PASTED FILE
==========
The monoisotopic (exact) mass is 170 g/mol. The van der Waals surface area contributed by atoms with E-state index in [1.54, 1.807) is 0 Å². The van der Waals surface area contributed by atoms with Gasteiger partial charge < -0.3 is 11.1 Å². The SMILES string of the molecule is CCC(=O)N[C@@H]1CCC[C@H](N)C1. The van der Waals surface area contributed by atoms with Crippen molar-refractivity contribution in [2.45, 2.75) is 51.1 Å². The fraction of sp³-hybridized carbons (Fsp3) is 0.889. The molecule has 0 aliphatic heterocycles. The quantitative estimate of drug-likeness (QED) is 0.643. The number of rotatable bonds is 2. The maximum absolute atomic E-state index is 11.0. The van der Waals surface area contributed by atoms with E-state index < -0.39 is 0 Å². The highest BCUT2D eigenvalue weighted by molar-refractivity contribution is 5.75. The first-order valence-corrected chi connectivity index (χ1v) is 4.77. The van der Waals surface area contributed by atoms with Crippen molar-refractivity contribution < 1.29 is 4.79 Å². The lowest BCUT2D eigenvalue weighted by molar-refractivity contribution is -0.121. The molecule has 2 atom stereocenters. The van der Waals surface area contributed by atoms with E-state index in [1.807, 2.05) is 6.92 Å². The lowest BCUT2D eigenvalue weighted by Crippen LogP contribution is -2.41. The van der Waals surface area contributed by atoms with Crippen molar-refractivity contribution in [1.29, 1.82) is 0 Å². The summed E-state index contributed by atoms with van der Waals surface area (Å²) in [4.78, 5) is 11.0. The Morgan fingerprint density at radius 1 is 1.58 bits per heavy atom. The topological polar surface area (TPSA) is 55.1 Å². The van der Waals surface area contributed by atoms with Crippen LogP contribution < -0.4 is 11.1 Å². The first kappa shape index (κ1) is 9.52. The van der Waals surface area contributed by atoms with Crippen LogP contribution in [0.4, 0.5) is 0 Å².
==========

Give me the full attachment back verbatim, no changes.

The monoisotopic (exact) mass is 170 g/mol. The van der Waals surface area contributed by atoms with E-state index in [1.54, 1.807) is 0 Å². The van der Waals surface area contributed by atoms with Gasteiger partial charge < -0.3 is 11.1 Å². The SMILES string of the molecule is CCC(=O)N[C@@H]1CCC[C@H](N)C1. The van der Waals surface area contributed by atoms with Crippen molar-refractivity contribution in [2.45, 2.75) is 51.1 Å². The fraction of sp³-hybridized carbons (Fsp3) is 0.889. The molecule has 0 aliphatic heterocycles. The quantitative estimate of drug-likeness (QED) is 0.643. The number of rotatable bonds is 2. The maximum absolute atomic E-state index is 11.0. The van der Waals surface area contributed by atoms with E-state index < -0.39 is 0 Å². The highest BCUT2D eigenvalue weighted by molar-refractivity contribution is 5.75. The first-order valence-corrected chi connectivity index (χ1v) is 4.77. The van der Waals surface area contributed by atoms with Crippen molar-refractivity contribution < 1.29 is 4.79 Å². The lowest BCUT2D eigenvalue weighted by molar-refractivity contribution is -0.121. The molecule has 2 atom stereocenters. The van der Waals surface area contributed by atoms with E-state index in [1.807, 2.05) is 6.92 Å². The lowest BCUT2D eigenvalue weighted by Crippen LogP contribution is -2.41. The van der Waals surface area contributed by atoms with Crippen molar-refractivity contribution in [1.29, 1.82) is 0 Å². The summed E-state index contributed by atoms with van der Waals surface area (Å²) in [4.78, 5) is 11.0. The Morgan fingerprint density at radius 1 is 1.58 bits per heavy atom. The topological polar surface area (TPSA) is 55.1 Å². The van der Waals surface area contributed by atoms with Crippen LogP contribution < -0.4 is 11.1 Å². The first kappa shape index (κ1) is 9.52. The van der Waals surface area contributed by atoms with Crippen LogP contribution in [0.4, 0.5) is 0 Å².